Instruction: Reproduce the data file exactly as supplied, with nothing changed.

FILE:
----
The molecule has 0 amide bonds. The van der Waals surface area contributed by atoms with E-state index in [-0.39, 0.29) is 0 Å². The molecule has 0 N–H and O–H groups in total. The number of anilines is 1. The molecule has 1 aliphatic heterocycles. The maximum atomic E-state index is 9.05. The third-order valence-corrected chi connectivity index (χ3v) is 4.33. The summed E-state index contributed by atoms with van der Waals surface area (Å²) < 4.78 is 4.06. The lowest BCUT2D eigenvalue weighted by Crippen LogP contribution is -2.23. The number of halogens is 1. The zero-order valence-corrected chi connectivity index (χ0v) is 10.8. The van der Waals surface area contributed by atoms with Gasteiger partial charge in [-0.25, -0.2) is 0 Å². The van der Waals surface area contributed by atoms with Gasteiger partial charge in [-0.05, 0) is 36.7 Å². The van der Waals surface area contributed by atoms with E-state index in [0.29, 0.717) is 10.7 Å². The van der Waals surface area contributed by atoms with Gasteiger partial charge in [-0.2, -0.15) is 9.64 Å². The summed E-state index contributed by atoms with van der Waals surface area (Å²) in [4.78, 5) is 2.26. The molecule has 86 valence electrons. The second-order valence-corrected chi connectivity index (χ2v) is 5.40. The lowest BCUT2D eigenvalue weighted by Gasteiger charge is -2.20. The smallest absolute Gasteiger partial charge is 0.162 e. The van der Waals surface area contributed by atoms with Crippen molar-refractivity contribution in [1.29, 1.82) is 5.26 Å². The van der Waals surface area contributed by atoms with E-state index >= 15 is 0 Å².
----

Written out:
The molecule has 0 amide bonds. The van der Waals surface area contributed by atoms with E-state index in [-0.39, 0.29) is 0 Å². The molecule has 0 N–H and O–H groups in total. The number of anilines is 1. The molecule has 1 aliphatic heterocycles. The maximum atomic E-state index is 9.05. The third-order valence-corrected chi connectivity index (χ3v) is 4.33. The summed E-state index contributed by atoms with van der Waals surface area (Å²) < 4.78 is 4.06. The lowest BCUT2D eigenvalue weighted by Crippen LogP contribution is -2.23. The number of halogens is 1. The zero-order valence-corrected chi connectivity index (χ0v) is 10.8. The van der Waals surface area contributed by atoms with Gasteiger partial charge in [-0.25, -0.2) is 0 Å². The van der Waals surface area contributed by atoms with Gasteiger partial charge in [-0.05, 0) is 36.7 Å². The van der Waals surface area contributed by atoms with E-state index in [0.29, 0.717) is 10.7 Å². The van der Waals surface area contributed by atoms with Gasteiger partial charge in [-0.2, -0.15) is 9.64 Å². The summed E-state index contributed by atoms with van der Waals surface area (Å²) in [4.78, 5) is 2.26. The molecule has 86 valence electrons. The second-order valence-corrected chi connectivity index (χ2v) is 5.40. The lowest BCUT2D eigenvalue weighted by Gasteiger charge is -2.20. The smallest absolute Gasteiger partial charge is 0.162 e. The van der Waals surface area contributed by atoms with Crippen molar-refractivity contribution in [1.29, 1.82) is 5.26 Å². The van der Waals surface area contributed by atoms with E-state index >= 15 is 0 Å².